BBC1′s Fame Academy was simply bloody awful, losing everything that made it individual and unique first time round and instead turning into Son of Pop Idol without any of the wit or appeal – an even more ridiculous idea when you remember it was actually screened opposite Pop Idol itself. The programme mistook “must-see” television for having people be really nasty to each other, and the ensuing bitterness and rancour of the judges’ comments and their unceasing desire to shout each other down and make one another look foolish resulted in ghastly viewing. The whole unsavoury palaver was also blessed with the presence of Patrick Kielty, revealing himself to be one of the worst presenters currently working in television thanks both to his hopeless attempts at fronting a live show and a demeaning spat with judge Richard Park that got in the way of, and undermined, the whole contest.

Channel 4, however, held the record for the most number of reality TV misses. Because they were all high-profile, hugely-publicised affairs, the scale of the failure was all the more potent. The Salon soon felt like it’d been running on every day for years; but we still can’t see what the point of it is other than ensuring there’s no space for any new episodes of Futurama. The Games, meanwhile, resembled an attempt to fill gaps between runs of Big Brother given the fanzine-style spin-offs at teatime, the late night streaming and the endless discussion on the wretched RI:SE. C4 boss Mark Thompson had the gall to claim that The Games was groundbreaking scheduling no-one else would dare try – forgetting that ITV1 had stripped I’m A Celebrity … every night twice in the previous 12 months.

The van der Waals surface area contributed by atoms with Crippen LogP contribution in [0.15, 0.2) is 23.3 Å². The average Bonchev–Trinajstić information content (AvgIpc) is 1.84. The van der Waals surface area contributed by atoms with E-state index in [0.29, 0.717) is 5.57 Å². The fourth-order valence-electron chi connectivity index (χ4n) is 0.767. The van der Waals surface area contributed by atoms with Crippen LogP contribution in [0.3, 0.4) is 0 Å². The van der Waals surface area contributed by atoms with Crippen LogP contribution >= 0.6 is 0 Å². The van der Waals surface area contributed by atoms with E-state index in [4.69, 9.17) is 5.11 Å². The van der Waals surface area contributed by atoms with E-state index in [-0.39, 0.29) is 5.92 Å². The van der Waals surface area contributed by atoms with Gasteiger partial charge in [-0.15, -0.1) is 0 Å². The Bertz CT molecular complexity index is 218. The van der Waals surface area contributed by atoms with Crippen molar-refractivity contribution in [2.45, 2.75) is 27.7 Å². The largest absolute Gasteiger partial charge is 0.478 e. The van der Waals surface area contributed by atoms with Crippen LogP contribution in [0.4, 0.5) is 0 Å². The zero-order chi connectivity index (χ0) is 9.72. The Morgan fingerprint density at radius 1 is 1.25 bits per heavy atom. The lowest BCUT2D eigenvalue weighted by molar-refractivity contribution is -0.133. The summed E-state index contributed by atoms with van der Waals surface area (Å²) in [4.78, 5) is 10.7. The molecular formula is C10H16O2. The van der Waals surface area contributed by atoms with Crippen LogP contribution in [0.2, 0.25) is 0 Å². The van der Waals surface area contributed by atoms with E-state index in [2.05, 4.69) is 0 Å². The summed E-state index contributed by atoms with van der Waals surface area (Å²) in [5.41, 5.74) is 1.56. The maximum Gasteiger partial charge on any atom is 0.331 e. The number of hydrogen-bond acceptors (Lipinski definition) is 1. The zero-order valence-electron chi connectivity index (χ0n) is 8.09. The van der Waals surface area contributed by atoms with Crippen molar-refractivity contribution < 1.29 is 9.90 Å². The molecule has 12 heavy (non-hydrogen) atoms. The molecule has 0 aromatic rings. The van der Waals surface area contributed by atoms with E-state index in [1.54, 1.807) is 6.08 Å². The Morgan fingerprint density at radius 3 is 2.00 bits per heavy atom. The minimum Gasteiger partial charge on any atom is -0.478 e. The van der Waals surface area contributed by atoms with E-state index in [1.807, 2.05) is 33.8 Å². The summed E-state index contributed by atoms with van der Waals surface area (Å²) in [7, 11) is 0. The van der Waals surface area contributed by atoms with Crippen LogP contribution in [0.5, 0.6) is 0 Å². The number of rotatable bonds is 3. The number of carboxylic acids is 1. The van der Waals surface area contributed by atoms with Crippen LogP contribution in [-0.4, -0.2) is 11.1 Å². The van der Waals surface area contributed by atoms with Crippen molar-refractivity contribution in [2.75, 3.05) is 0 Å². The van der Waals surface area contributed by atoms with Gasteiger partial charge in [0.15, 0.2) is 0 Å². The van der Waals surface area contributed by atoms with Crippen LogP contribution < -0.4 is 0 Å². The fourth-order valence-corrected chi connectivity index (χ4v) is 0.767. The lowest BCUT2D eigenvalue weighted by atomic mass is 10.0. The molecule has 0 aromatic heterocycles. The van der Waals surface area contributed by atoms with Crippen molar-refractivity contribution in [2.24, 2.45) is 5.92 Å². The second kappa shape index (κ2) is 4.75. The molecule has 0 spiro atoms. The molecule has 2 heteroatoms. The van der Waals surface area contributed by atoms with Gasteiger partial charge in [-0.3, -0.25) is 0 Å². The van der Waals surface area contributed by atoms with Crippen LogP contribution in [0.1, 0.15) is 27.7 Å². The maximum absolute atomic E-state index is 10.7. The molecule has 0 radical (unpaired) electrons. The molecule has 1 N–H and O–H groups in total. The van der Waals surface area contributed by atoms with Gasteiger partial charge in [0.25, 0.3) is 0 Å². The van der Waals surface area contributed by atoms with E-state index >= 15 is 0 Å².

Big Brother went for non-character characters, and suffered as a result. Teen Big Brother: The Experiment was pre-recorded and the better for it, yet all the laboured efforts to play up the sociology foundered on the fact that, yet again, the contestants were hard to like. Trust Me, I’m a Teenager achieved nothing except give viewers a headache from the constant shouting. And so it went on, adding up to a litany of shows that collectively pointed to a mindset at C4 which dictated the actual format of the series was immaterial; all that mattered was having at least one reality show running at any one time.